Ashita no Anime

Anime of Tomorrow

Chouyaku Hyakuninisshu: Uta Koi Ep. 1

Initial impression – not sure what I just watched, but it was good

Summer 2012 (12 episodes) (title translation – Love Poem Card Game) (more info)

At first I was very confused by the opening introduction of Uta Koi and I was wondering if I was watching some badly reimagined Hetalia clone.  However, once narrator Sadaie got out of the picture I was treated to an interesting look at the lives of some strong willed men and women in the upper echelons of classical Japanese high society.  Never mind the pretense that this anime is about poetry.  It barely has any presence in the overall story and is more of a little, niggling reminder that only pops up every so often.

In spite of the fact that the anime is failing to deliver on its central creative premise, the fact that it’s telling a good story anyways is an intriguing turn of events.  The men in Uta Koi love their women in a very mature way that’s borne of a deep respect for them as people and the flirtatious banter between them comes from both sides of the gender divide with a maturity to it that is refreshingly honest.  There are also some very clear and resounding philosophical comments that really got to me on a deep level and allowed this series to earn my respect at this early stage.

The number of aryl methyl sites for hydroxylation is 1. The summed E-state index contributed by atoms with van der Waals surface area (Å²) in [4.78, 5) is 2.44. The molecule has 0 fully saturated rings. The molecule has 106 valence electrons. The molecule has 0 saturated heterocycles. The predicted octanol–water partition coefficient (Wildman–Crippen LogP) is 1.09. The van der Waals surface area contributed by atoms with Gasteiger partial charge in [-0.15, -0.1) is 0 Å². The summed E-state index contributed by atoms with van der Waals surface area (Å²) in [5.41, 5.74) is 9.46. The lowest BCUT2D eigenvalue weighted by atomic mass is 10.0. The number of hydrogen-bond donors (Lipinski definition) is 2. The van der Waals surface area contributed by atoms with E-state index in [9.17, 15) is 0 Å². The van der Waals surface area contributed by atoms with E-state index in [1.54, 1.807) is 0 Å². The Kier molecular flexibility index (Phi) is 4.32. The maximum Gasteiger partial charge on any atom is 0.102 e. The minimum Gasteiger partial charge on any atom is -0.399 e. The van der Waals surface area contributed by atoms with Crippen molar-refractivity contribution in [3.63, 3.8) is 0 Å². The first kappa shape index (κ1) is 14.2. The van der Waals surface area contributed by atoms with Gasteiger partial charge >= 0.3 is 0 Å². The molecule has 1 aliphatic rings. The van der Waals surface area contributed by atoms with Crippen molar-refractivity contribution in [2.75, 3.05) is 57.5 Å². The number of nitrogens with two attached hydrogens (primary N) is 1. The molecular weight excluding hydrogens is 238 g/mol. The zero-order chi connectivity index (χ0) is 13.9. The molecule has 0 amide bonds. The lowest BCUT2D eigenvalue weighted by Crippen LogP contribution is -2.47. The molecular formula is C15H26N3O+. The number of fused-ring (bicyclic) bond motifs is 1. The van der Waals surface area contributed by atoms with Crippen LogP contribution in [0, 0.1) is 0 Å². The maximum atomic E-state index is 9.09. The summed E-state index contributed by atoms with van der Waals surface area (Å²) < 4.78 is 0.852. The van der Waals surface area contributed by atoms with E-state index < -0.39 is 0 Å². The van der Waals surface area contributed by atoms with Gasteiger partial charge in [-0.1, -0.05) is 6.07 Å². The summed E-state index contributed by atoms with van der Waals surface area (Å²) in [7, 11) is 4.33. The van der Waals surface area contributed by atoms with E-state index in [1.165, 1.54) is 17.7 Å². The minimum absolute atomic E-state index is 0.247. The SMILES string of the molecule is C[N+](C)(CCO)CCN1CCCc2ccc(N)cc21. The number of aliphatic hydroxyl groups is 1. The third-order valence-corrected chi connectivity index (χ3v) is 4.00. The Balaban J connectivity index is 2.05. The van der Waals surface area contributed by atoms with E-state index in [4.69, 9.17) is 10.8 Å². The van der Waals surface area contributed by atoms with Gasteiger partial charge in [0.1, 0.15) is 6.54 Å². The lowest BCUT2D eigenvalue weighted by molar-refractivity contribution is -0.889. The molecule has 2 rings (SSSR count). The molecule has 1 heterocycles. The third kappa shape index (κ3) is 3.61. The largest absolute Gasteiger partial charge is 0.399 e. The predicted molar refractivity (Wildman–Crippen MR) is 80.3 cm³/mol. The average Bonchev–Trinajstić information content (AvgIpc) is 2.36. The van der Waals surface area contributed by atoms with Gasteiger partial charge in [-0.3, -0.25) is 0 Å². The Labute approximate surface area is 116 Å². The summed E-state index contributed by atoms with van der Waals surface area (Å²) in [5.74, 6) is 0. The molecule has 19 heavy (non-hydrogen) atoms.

The art style reminds me of Samurai Girls with its bold colors and thick, sharp lines that look like they were painted with a wide brush.  It’s a look that could only be pulled off by an anime that is very Japanese and Uta Koi definitely fits that criteria.  In a weird way, the orchestral opening and hip-hop ending themes feel conspicuously out of place in this anime that otherwise is seething with flavor appropriate to its time period.  As for the way the story is delivered, it feels quite episodic, but I’m not sure to what degree the characters who are not the narrator are going to continue to play their respective roles.

I like Uta Koi, but I feel as though I’m enjoying it for the wrong reasons.  It’s as if it got its priorities messed up somewhere along the line, but that turned out to be a fortuitous stroke of luck…or genius.  I’m not sure which, so that’s why I’m going to say that this series deserves a closer look.

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